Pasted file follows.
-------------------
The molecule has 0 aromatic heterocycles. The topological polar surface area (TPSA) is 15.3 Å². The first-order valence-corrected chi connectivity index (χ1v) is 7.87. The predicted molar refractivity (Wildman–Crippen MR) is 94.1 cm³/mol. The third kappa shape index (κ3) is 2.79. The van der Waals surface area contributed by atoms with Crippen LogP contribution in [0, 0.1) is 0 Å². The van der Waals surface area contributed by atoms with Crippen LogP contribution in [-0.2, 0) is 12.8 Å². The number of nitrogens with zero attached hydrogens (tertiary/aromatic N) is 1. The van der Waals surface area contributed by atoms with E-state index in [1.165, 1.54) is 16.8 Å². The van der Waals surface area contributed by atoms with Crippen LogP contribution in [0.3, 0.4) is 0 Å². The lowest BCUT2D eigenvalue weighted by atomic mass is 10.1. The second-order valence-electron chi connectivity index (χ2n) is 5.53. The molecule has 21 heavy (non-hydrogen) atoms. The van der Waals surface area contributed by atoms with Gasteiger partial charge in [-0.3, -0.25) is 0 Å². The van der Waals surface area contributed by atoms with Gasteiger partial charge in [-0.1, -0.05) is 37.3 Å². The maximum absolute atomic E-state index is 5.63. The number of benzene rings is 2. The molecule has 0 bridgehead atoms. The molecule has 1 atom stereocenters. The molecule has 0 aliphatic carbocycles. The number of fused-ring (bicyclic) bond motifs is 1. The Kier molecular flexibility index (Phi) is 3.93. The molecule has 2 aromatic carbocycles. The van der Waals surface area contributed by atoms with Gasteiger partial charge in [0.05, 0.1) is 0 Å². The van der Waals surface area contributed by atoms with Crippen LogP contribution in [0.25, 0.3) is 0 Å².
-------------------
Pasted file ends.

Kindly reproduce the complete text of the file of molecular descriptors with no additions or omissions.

The molecule has 0 aromatic heterocycles. The topological polar surface area (TPSA) is 15.3 Å². The first-order valence-corrected chi connectivity index (χ1v) is 7.87. The predicted molar refractivity (Wildman–Crippen MR) is 94.1 cm³/mol. The third kappa shape index (κ3) is 2.79. The van der Waals surface area contributed by atoms with Crippen LogP contribution in [0, 0.1) is 0 Å². The van der Waals surface area contributed by atoms with Crippen LogP contribution in [-0.2, 0) is 12.8 Å². The number of nitrogens with zero attached hydrogens (tertiary/aromatic N) is 1. The van der Waals surface area contributed by atoms with E-state index in [1.165, 1.54) is 16.8 Å². The van der Waals surface area contributed by atoms with Crippen LogP contribution in [0.3, 0.4) is 0 Å². The lowest BCUT2D eigenvalue weighted by atomic mass is 10.1. The second-order valence-electron chi connectivity index (χ2n) is 5.53. The molecule has 21 heavy (non-hydrogen) atoms. The van der Waals surface area contributed by atoms with Gasteiger partial charge in [-0.3, -0.25) is 0 Å². The van der Waals surface area contributed by atoms with Gasteiger partial charge in [-0.1, -0.05) is 37.3 Å². The maximum absolute atomic E-state index is 5.63. The number of benzene rings is 2. The molecule has 0 bridgehead atoms. The molecule has 1 atom stereocenters. The molecule has 0 aliphatic carbocycles. The number of fused-ring (bicyclic) bond motifs is 1. The Kier molecular flexibility index (Phi) is 3.93. The molecule has 2 aromatic carbocycles. The van der Waals surface area contributed by atoms with Gasteiger partial charge in [0.05, 0.1) is 0 Å². The van der Waals surface area contributed by atoms with Crippen LogP contribution in [0.25, 0.3) is 0 Å².